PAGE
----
Last season I had a day on the river Bure as the guest of a friend and when we left the river I had risen nearly 20 fish, all of which had missed my fly. An extraordinary number. But I had caught fish as well. But why is that so many fish were missing my fly? Little wild brown trout will often fling themselves at flies that are probably too big for them, and other fish seem determined to drown Mayflies by swatting them with their tail. But whatever the cause, the result of all these missed fish is very frustrating.
But back to Saturday on the Wensum. Over the years I have fished when the air has been full of Hawthorns – drifting in the air legs dangling – but I have only on about one occasion seen fish feeding on them. The late Oliver Kite was someone who always caught a lot of fish on Hawthorns. But the last week or so the fish have been gorging themselves on Hawthorn and I saw my first fish caught on an artificial Hawthorn – by my elder son! We have had a strong north or north-east wind, blowing downstream, which has made live difficult for anglers but has had the benefit of blowing the Hawthorns onto the river. But only in certain areas it would seem. And in those areas fish were rising with real enthusiasm.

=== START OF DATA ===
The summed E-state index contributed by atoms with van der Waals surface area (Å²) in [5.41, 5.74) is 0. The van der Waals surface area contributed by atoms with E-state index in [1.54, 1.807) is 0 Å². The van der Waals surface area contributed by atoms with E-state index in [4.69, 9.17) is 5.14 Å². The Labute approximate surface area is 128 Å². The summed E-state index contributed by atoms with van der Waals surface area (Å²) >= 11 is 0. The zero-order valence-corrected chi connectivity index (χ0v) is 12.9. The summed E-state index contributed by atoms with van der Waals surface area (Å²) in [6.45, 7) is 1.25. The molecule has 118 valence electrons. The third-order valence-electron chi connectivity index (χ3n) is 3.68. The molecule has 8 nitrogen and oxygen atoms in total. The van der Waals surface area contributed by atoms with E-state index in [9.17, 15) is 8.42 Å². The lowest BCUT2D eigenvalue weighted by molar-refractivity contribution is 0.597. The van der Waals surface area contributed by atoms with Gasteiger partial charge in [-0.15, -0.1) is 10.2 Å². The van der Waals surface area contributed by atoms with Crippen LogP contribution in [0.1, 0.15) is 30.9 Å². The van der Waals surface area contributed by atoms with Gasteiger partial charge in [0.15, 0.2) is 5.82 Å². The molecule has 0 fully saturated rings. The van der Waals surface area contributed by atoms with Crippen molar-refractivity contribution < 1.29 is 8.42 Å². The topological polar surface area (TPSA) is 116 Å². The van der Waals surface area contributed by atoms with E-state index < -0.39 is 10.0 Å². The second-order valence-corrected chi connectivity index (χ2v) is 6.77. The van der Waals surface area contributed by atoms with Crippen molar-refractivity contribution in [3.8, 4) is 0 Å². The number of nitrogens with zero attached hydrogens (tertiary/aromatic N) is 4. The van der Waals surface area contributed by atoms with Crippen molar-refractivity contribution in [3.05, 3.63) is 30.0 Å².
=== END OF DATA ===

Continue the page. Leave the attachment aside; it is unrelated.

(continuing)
Anyway, I started the day with a nice fish caught on a nymph which I managed to lose just as I was about to net it. The next two hours were nothing but frustration. Fish after fish threw itself at my Hawthorn artificial. And missed! Others rose and had a jolly good look. One, I am sure, touched my fly with its nose before turning away in disgust. But nothing hooked. I tried various Hawthorn artificials, some small black sedges and even a big brown one. Nothing. I then tried a black gnat artificial, with white wings. More a pair of mating gnats which are much loved by grayling in Swedish Lapland. At last I hooked a fish. And there were more to come.
I decided that the trigger the fish was looking for were the translucent wings that were quite distinctive as Hawthorns floated past me.
This must have been the best April on the Wensum for many a year. We haven’t had a drop of rain, we have had some very hot days and for the last week or so, strong winds. But an extraordinary number of fish – both wild and stock – have been caught. And to crown everything, the first Mayfly were seen on the Royal Wedding day.